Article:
Archive for Khmer Loeu


Posted in Countries, Latest of Asienreisender with tags , , , , , on June 8, 2013 by Thim Kwai

According to official statistics are 85% to 90% of the Cambodian inhabitants ethnic Khmer. That would make Cambodia the ethnically most homogenous country in Southeast Asia. Minorities are Vietnamese (5%), Cham (3%), Chinese (ca. 1%) and some Thai, Laotians and a number of hill tribal people who are collectively called Khmer Loeu (formerly Moi). Critics claim that the official numbers of the minorities are given a too small.

The Khmer People live since the 2nd century in the areas where they still live today. Where they are exactly from is not completely known, but they can hardly deny some Indian roots in their physical appearance.

Vietnamese live since the late 17th century in Cambodia, more came in the 19th and 20th. Many were promoted by the French colonial authorities who prefered them in official positions. After the Vietnames occupation between 1979 and 1989 another Vietnamese immigration wave came to Cambodia. There are old conflicts between the Khmer and the Vietnamese, which sometimes errupted in anti-Vietnamese pogroms.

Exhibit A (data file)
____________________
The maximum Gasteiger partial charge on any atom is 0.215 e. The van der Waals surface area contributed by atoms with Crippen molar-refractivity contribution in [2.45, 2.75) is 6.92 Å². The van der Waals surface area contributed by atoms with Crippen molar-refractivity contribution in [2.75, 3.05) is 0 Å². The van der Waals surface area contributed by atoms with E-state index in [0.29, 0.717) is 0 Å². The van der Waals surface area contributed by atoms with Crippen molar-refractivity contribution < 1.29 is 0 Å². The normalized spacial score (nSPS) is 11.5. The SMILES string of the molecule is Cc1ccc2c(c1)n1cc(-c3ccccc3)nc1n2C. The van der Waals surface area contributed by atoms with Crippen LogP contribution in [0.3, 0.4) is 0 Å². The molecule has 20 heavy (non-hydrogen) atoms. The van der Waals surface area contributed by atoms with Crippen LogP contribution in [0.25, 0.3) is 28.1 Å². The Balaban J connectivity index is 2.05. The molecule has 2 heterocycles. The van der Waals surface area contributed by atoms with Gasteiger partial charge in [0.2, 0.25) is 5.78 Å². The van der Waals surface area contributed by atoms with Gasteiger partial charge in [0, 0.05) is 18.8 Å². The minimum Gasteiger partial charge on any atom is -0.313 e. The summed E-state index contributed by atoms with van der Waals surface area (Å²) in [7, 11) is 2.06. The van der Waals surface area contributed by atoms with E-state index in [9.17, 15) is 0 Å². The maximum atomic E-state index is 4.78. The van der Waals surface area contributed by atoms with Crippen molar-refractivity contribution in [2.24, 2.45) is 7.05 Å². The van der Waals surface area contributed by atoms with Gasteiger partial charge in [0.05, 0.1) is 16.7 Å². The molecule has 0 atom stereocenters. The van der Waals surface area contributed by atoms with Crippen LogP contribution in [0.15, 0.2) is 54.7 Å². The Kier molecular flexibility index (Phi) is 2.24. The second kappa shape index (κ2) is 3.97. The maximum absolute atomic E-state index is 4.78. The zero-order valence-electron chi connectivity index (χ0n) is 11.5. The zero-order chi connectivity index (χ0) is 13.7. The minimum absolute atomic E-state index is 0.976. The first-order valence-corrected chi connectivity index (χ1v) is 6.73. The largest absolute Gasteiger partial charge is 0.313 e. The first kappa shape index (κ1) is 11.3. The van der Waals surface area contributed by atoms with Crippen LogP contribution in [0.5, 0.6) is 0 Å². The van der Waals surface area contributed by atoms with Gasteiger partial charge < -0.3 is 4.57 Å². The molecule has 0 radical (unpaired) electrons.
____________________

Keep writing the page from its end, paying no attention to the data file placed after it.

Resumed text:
Chinese live since some 500 years in Cambodia particularly in the cities as traders and craftsmen. Until 1975 Chinese controlled the economy and the traffic system of the country, but they got persecuted by the Khmer Rouge and many of them killed, so far they couldn’t escape. Since the early 1990s Chinese came back and gained meanwhile again an important economic role.

The Cham People are of Malayan roots and Muslims. They live along the lower Mekong River. Between Kratie and Kampong Cham / Phnom Phen are many mosques to see along the road. Their old empire, a long-term rival of the Angkorean Khmer empire, was destroyed by the Vietnamese in 1471 and part of the Cham fled then into Cambodia. Traditionally they are cattle dealers, butchers and silk weavers. Butching, by the way, is for the Buddhist Khmer according to the Buddhist rules, not allowed.

The Khmer Loeu are old Tai People who live in the mountainous regions bordering Vietnam and Thailand. They live traditionally half-nomadic, grow rice and vegetables, cultivate a sustainable slash-and-burn agriculture, keep cattle and are animists. Their livestyles are very much under pressure now due to the loss of their natural surroundings (see the description on the Ratanakiri page).

The majority of the Cambodian people live in the plains, the mountainous areas are partially almost uninhabited. Only 20% of the population lives in the cities; that’s still an aftereffect of the Khmer Rouge politics, who evacuated the cities.

This is just part of the ‘People of Cambodia’ chapter of the whole article. Read the whole article on Cambodia.

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